Josh Sweigert,

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August 23, 2012
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Head for the Hills meets Paws and Peaks

OLYMPIC VALLEY, Calif. — Guitarist Adam Kinghorn of Colorado’s Head for the Hills isn’t really concerned with the label attached to his band’s music.

“I always say Colorado bluegrass, because I think that really sums it up,” he said. “The history Colorado has with newgrass and jamgrass. We love the old-timey sound and we love traditional bluegrass, but to be honest that’s not where our roots are.

“Colorado is a great state for bluegrass. It’s also a great state for people that expect bluegrass to be taken to new places.”

Kinghorn first met band mates Michael Chappell (mandolin), Joe Lessard (fiddle), and Matt Loewen (bass) in 2004 at Colorado State University in Fort Collins, Colo.

“We all met in the dorms,” Kinghorn said. “Our first practice was in a dorm room, and then things started growing from there. After we graduated we decided we didn’t want to use our degrees, and that we wanted to keep expanding musically.”

Since then, Head for the Hills has steadily grown a following in Colorado and around the country, playing this summer at Telluride Bluegrass Festival, Wakarusa Music festival, and other festivals around the country.

The band has released two studio records, 2006’s “Robber’s Roost” and 2010’s “Head for the Hills.” H4TH followed up this year with “Head for the Hills Live,” a concert album released in May.

“It’s doing great,” Kinghorn said. “We recorded six shows in Colorado and compiled the best of the best. It’s going really well, because people really respond to what we do live.”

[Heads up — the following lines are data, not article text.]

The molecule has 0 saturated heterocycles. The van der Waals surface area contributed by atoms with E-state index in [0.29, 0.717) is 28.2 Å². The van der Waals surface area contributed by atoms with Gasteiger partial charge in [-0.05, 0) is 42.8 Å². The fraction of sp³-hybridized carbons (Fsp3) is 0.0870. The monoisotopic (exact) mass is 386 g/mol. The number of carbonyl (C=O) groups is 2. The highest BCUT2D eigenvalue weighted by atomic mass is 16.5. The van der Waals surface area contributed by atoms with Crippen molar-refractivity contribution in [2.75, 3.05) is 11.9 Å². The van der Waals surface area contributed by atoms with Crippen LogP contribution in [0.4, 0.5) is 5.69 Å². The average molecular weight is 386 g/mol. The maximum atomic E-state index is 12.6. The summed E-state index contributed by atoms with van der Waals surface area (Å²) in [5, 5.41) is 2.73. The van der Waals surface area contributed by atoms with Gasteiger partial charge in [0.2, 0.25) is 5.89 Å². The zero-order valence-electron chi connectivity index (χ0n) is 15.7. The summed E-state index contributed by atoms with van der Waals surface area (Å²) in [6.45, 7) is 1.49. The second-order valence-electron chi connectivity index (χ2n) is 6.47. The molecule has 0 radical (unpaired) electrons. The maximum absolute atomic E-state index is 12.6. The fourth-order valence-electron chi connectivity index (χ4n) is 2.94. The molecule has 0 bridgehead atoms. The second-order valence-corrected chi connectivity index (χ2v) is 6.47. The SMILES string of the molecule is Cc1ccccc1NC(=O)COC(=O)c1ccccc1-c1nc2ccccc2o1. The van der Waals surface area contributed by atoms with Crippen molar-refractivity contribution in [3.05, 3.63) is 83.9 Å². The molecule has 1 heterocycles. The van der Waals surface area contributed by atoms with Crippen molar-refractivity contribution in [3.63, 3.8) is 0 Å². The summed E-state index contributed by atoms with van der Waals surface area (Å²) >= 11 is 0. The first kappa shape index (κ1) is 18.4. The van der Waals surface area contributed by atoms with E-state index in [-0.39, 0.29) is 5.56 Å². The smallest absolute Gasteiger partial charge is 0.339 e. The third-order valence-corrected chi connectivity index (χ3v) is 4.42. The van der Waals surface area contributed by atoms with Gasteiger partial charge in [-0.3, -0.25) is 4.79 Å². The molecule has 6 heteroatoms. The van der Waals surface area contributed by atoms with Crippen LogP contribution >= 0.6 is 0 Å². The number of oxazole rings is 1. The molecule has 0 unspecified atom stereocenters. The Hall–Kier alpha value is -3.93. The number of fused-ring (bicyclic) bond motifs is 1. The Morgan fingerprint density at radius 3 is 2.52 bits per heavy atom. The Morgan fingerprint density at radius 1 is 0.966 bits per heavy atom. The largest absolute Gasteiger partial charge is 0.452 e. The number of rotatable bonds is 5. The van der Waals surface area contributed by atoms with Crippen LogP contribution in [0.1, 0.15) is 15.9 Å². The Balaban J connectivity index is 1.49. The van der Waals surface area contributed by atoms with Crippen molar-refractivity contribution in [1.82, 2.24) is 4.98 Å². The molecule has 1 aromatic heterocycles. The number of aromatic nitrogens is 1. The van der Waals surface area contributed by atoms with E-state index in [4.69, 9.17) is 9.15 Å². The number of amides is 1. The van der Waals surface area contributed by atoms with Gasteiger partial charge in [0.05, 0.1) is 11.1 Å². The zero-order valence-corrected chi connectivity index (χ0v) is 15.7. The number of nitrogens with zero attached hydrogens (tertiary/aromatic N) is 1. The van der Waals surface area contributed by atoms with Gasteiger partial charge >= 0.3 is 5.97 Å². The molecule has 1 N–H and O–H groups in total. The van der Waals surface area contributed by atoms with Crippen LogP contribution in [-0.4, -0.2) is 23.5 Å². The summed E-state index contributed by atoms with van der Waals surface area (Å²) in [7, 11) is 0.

Kinghorn noted gradual changes in the band’s sound throughout the tracks, which were recorded over a period of eight months in Colorado.

“I absolutely think you could kind of hear the evolution, just the way our sound was changing over the course of those months,” he said. “I think that’s what was so neat about that experience; you can really hear the band progress.”

Kinghorn and his band mates are working on their third studio album.

“That’s in the works, we’re recording that in a studio in Fort Collins,” the guitarist said. “That’s absolutely in the works and is something we’re really excited about. We’re excited to hear what people think about it.”

“There’s a pretty big sense of urgency,” Kinghorn added. “We just put out the live record, but we realize that people want to hear new material. Our fan base has been so good to us in Colorado and around the country, that we’re just excited to show them some new stuff.

“I think the main thing is we all write a lot. What’s been happening lately, what happened on the second record is, depending on who wrote the song, it’s a different sound. How we’re all bringing or own style of writing to the table, and how that’s becoming less and less bluegrass.”

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Tahoe Daily Tribune Updated Aug 23, 2012 02:03PM Published Aug 23, 2012 02:00PM Copyright 2012 Tahoe Daily Tribune. All rights reserved. This material may not be published, broadcast, rewritten or redistributed.